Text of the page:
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The Role of Glyoxalase in Glycation and Carbonyl Stress Induced Metabolic Disorders


Mohd Saeed*, Mohd Adnan Kausar, Rajeev Singh, Arif Jamal Siddiqui and Asma Akhter   Pages 1 - 15 ( 15 )


Glycation refers to the covalent binding of sugar molecules to macromolecules, such as DNA, proteins, and lipids in a non-enzymatic reaction, resulting in the formation of irreversibly bound products known as advanced glycation end products (AGEs). AGEs are synthesized in high amounts both in pathological conditions, such as diabetes and under physiological conditions resulting in aging. The body’s anti-glycation defense mechanisms play a critical role in removing glycated products. However, if this defense system fails, AGEs start accumulating, which results in pathological conditions. Studies have shown that increased accumulation of AGEs acts as key mediators in multiple diseases, such as diabetes, obesity, arthritis, cancer, atherosclerosis, decreased skin elasticity, male erectile dysfunction, pulmonary fibrosis, aging, and Alzheimer’s disease. Further, glycation of nucleotides, proteins, and phospholipids by α-oxoaldehyde metabolites, such as glyoxal (GO) and methylglyoxal (MGO), cause potential damage to the genome, proteome, and lipidome. Glyoxalase-1 (GLO-1) acts as a part of the anti-glycation defense system by carrying out detoxification of GO and MGO. It has been demonstrated that GLO-1 protects dicarbonyl modifications of the proteome and lipidome, thereby impeding the cell signaling and affecting age-related diseases. Its relationship with detoxification and antiglycation defense is well established. Glycation of proteins by MGO and GO results in protein misfolding, thereby affecting their structure and function. These findings provide the evidence for the rationale that the functional modulation of GLO pathway could be used as a potential therapeutic target. In the present review, we summarize the newly emerged literature on GLO pathway including enzymes regulating the process. In addition, we describe small bioactive molecules with the potential to modulate the GLO pathway, thereby providing a basis for the development of new treatment strategies against age-related complications.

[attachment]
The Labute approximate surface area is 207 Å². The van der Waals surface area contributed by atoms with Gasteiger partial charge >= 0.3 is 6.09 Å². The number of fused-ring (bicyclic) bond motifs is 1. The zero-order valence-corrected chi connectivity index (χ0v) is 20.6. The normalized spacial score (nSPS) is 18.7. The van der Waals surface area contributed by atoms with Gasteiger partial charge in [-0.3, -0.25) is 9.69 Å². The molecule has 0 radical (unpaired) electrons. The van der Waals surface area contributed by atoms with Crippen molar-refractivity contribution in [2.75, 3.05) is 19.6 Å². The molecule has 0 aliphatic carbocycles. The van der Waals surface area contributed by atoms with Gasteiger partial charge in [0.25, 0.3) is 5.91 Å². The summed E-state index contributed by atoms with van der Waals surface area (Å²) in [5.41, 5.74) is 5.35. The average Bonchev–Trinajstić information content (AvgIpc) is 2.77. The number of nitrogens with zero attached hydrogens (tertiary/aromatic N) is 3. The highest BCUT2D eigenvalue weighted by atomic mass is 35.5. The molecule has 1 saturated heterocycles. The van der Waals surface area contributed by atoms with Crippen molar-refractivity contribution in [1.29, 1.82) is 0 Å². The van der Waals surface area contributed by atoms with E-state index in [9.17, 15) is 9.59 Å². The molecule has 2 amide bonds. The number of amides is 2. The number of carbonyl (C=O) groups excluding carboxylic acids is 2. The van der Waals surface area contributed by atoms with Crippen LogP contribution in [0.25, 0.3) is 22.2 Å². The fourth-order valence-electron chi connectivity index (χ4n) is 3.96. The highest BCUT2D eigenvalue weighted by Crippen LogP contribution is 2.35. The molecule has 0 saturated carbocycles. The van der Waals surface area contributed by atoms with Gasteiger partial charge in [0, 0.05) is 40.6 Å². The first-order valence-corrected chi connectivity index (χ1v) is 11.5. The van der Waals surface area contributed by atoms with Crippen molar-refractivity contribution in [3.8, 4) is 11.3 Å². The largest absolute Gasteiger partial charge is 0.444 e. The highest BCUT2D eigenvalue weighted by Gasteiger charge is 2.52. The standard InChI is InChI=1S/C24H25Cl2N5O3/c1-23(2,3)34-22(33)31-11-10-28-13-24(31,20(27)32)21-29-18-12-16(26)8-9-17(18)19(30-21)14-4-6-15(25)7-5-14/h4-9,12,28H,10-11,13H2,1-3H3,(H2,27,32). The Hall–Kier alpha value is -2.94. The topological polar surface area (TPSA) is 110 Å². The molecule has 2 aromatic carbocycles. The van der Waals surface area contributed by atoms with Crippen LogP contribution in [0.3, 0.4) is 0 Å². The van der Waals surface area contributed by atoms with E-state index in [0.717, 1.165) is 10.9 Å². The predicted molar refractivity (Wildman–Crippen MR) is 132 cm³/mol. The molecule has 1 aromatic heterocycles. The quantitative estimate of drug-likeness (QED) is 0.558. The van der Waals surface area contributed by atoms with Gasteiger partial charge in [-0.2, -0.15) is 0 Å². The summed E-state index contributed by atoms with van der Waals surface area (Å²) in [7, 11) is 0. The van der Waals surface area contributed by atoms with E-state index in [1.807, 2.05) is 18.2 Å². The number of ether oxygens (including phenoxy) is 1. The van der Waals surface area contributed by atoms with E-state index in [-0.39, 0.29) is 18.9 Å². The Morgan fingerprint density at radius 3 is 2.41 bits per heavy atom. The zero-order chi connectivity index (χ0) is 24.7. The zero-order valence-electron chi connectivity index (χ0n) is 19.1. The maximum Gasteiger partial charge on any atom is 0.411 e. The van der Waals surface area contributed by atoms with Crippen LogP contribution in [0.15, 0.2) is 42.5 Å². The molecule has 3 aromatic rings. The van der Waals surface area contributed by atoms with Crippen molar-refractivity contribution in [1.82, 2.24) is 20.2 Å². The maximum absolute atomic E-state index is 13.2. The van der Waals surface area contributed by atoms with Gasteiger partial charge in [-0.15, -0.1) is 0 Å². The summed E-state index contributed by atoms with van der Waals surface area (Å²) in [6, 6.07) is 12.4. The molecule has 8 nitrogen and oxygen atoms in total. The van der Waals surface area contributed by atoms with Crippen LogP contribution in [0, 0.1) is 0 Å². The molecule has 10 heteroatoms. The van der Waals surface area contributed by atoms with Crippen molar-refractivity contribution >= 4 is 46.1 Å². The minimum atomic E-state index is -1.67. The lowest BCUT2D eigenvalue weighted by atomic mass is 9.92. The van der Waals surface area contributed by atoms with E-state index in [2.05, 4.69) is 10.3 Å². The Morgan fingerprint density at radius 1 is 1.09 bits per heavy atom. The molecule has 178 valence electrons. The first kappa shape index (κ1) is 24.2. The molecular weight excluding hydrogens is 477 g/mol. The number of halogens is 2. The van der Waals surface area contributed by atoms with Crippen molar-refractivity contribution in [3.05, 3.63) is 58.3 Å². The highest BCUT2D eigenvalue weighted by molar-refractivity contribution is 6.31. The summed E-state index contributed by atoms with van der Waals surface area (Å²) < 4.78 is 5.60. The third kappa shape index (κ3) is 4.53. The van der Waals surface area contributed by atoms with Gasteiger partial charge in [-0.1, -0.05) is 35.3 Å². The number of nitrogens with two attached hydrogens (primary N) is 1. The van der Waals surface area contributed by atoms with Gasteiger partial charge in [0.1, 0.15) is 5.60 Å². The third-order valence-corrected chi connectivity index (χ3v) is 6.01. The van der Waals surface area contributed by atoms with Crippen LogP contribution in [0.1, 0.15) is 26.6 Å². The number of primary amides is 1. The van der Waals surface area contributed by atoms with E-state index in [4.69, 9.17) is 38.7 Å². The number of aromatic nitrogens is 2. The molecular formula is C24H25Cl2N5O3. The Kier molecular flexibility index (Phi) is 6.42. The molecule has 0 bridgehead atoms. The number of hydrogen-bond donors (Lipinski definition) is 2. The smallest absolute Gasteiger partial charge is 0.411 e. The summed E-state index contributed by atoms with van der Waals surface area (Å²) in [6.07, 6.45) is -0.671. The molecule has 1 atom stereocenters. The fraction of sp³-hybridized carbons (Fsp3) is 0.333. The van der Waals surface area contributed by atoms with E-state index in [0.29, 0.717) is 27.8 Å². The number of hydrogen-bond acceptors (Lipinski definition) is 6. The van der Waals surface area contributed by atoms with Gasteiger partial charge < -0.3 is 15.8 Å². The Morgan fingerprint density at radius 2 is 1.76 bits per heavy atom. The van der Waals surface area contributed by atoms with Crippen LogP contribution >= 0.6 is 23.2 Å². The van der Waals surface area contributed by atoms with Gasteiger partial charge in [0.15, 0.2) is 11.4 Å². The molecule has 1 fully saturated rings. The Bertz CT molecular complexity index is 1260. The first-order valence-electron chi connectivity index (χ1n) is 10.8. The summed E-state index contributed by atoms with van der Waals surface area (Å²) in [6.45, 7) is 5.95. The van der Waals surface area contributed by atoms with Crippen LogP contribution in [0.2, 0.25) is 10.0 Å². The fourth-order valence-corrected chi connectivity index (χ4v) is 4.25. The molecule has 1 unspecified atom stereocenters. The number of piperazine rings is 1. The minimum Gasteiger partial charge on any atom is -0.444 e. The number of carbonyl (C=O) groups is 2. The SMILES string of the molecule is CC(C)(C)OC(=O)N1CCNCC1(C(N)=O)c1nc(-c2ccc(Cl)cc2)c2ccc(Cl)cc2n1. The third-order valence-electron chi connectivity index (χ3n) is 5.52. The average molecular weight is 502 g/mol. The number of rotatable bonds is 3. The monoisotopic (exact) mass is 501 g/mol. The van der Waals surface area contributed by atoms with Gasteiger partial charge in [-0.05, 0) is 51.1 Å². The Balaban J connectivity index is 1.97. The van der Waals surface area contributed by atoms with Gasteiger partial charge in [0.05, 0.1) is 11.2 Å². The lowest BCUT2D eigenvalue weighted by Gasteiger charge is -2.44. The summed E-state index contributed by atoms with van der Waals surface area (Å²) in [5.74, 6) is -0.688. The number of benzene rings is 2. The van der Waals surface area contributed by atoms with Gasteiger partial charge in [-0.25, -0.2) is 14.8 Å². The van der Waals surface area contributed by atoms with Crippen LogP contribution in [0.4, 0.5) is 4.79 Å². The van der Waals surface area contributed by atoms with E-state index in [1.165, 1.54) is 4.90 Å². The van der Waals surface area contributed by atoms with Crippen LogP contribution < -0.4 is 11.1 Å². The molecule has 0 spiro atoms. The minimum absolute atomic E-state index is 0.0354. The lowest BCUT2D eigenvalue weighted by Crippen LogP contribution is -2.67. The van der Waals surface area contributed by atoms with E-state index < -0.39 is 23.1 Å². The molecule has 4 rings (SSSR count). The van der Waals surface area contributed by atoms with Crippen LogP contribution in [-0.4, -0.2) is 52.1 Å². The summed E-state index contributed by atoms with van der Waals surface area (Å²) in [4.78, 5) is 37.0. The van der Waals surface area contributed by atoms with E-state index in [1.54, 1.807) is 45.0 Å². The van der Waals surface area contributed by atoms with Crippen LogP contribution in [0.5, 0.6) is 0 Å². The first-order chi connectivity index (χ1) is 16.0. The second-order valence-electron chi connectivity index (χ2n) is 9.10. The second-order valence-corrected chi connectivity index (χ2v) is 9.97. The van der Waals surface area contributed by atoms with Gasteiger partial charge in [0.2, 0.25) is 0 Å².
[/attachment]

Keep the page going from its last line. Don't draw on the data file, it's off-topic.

GLO, MGO, GO, advanced glycation end products (AGEs), metabolic pathway


Department of Biology, College of Sciences, University of Hail, Hail, Department of Biochemistry, College of Medicine, University of Hail, Hail, Department of Environmental Studies, Sataywati College, Delhi University, Delhi, Department of Biology, College of Sciences, University of Hail, Hail, Department of Pharmacology and Toxicology, Higuchi Biosciences Center, University of Kansas, KS 66045

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